Questions to ask to start a mental health conversation

Not knowing how to approach the topic of mental health with a team member can be challenging. But now more than ever, with anxiety and depression on the rise and BeyondBlue experiencing a 30% uptick in calls to their mental health support line, it’s clear that we need to commit to asking courageous questions.

Whether you’re leading a team of 30 or 5, it’s useful to know how to approach this topic so that you can start a conversation as soon as you notice signs of change in the mental state of your people. That way, you’ll be able to provide timely support and potentially even save a life.

Before we get to the questions to ask to start a mental health conversation, let’s take a look at some of the warning signs that someone may be struggling with poor mental health while working remotely.

 

Mental health warning signs to look out for:
  • Change in tone of voice 
  • Tiredness / commenting on lack of sleep
  • Showing up late to virtual meetings
  • Cancelling on virtual meetings last minute
  • Being scattered in their conversations
  • Sense of cynicism or ‘what’s the point’ in their language (particularly if this is unusual for them) 
  • Struggling to meet deadlines or complete tasks
  • Minimal or no interaction with group discussions
  • Withdrawing from connecting with the rest of the team 

 

Questions to ask to start a mental health conversation:

 

“How have you been finding working from home? Is there anything you are struggling with?”

Working from home can result in heightened feelings of loneliness and disconnection, especially for those who thrive in a room of people and previously would be surrounded by a large team. With this question you’ll be able to gently start a conversation about what they might be enjoying and what they might be missing about working from home. If there are flags this conversation can give your team member the opportunity to share what additional support they may need but haven’t yet requested.

 

“I’ve noticed that you’ve [insert behaviour], how are you feeling at the moment?”

If you’re concerned about the mental health of one of your team members it’s likely because you’ve noticed some changes in their behaviour. Whether it’s been a change in their tone of voice on the phone or they’ve been turning up late to virtual meetings or cancelling at the last minute, this can be a great starting point for a mental health conversation.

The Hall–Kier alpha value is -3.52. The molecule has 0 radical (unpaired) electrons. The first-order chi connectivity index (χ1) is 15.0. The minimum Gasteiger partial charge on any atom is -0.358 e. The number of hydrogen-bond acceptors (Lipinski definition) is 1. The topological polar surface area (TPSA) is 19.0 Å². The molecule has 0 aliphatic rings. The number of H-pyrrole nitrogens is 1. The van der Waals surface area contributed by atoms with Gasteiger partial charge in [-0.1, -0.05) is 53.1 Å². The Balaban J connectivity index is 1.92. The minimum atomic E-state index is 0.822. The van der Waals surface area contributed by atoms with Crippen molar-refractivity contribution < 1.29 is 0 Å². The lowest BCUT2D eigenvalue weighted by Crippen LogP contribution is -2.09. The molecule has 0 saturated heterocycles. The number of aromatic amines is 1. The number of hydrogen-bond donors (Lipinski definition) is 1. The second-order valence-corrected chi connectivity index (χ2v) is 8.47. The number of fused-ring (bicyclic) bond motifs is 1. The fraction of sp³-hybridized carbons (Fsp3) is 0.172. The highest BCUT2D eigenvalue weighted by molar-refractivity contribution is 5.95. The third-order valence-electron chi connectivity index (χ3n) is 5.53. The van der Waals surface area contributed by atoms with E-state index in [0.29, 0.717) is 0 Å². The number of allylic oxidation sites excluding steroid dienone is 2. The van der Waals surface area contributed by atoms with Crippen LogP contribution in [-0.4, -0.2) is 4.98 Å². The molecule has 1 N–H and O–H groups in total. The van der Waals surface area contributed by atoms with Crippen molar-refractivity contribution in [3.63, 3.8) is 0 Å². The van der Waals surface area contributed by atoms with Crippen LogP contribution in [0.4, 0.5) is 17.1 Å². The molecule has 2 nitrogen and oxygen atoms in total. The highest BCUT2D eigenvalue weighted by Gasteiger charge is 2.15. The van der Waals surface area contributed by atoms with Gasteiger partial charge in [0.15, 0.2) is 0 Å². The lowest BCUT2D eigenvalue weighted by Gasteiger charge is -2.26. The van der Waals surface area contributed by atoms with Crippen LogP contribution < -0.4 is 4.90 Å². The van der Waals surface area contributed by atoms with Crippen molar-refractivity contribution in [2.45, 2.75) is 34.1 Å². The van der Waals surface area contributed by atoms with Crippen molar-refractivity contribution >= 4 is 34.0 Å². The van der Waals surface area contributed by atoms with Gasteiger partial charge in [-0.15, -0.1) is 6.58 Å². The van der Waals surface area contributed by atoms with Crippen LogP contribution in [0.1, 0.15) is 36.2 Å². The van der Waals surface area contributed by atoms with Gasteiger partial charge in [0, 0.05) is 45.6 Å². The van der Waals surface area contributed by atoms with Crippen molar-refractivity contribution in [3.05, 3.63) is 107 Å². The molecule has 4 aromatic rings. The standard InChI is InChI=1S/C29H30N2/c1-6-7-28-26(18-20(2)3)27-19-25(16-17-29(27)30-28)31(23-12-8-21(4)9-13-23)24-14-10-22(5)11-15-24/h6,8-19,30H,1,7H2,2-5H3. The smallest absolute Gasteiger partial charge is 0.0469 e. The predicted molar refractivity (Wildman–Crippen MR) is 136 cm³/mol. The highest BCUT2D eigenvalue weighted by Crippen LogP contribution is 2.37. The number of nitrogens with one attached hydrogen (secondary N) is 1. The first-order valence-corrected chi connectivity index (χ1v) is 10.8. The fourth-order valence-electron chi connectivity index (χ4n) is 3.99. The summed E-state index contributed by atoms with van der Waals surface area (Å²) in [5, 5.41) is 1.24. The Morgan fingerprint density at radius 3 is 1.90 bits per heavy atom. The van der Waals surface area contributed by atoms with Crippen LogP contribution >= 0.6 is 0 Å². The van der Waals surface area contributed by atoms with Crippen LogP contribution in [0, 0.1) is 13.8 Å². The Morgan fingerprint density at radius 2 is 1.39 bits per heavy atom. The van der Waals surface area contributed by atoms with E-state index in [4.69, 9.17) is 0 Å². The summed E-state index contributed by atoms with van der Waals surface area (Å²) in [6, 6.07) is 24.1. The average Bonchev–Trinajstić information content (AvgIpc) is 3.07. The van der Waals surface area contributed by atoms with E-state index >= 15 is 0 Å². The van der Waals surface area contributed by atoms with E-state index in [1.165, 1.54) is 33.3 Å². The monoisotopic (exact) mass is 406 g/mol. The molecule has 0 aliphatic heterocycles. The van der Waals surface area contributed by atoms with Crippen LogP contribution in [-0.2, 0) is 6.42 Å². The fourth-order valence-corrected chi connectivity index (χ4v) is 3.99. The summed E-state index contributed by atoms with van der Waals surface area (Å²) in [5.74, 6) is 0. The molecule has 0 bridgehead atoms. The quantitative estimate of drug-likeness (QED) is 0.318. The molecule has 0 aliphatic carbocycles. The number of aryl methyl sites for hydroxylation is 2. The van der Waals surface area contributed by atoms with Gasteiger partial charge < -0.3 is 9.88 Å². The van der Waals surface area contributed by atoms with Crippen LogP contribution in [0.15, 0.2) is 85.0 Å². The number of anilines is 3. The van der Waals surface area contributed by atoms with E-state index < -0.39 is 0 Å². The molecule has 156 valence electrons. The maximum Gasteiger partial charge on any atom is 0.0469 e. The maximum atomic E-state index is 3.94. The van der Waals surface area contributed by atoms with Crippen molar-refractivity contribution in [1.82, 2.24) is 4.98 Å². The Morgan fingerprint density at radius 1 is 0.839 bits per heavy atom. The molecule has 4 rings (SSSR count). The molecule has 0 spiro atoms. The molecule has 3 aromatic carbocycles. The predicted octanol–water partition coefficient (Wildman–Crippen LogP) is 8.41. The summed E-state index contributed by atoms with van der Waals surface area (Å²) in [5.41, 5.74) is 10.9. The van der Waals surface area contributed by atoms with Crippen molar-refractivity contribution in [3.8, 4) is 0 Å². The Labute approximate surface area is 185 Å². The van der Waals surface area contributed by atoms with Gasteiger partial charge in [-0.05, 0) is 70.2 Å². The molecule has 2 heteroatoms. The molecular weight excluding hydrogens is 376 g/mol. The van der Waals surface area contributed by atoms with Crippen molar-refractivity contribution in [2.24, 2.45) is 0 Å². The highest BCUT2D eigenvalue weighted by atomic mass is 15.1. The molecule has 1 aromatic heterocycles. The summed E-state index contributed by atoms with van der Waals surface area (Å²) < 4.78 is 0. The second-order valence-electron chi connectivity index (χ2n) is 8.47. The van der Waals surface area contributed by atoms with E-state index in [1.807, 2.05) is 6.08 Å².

By discussing specific, observable behaviours you’ll give the other person clarity around where this topic of conversation has come from, rather than it feeling like it’s come out of nowhere. This will give them the opportunity to share if something has been bothering them personally, professionally or to open up if they are experiencing mental health challenges.

 

“It’s been a challenging year so far, how are you finding it’s having an impact on you?”

This is a great question to ask to ease into a conversation about mental health, particularly this year, as it acknowledges the fact that it’s been a tough year for many people, particularly when it comes to the uncertainty of work. While the question is general enough not to be intrusive, it also will give the other person space to open up about the different ways they’ve been impacted. Amongst COVID-19 what we know is that life is continuing in other ways. There may be important events or life experiences that have had to be postponed that you didn’t know about, or family that they’ve been separated from that has contributed to their low mood.

 

“Is there anything you are feeling uncertain about in terms of your role or the work we do that you’d like to ask me about?”

Our work is closely linked to our identity and our sense of security. Much of this has been shifted and impacted, some of it very quickly with restrictions coming into place in various locations. This can leave people feeling insecure about what impact the changes will have on their work. Asking this question provides an open forum to talk about any fears or concerns that someone might be harbouring but haven’t yet shared. Even if you don’t have the answers, that’s okay, talking openly about these fears is what is important here. 

The following are really useful resources for you to share and encourage others to explore if you find they are currently struggling. It’s completely normal to be feeling overwhelmed in the current context. 

 

Mental health conversation resources:

 

Preparing for the conversation:

R U Okay at Work Resources – https://www.ruok.org.au/work

 

Support services:

Beyond Blue – https://www.beyondblue.org.au/

Lifeline – https://www.lifeline.org.au/

Headspace – https://headspace.org.au/

 

Final thoughts

Starting the conversation, while daunting, is a fantastic step forward in ensuring the wellbeing of the people in your organisation. Even if the person isn’t quite ready to open up completely, simply by acknowledging and providing space for a conversation you’ll show your team member that you’re someone they can call on when they are ready to talk about any challenges they may be facing. It can be helpful to share some of the things that you are navigating and how you are feeling in the current environment too.

If your team member does open up during the conversation and you find that they need additional support, begin by mapping out some first steps which may include a visit to their GP to organise a mental health plan. Check in with your team member regularly after the conversation and if possible, put them in touch with your Employee Assistance Program.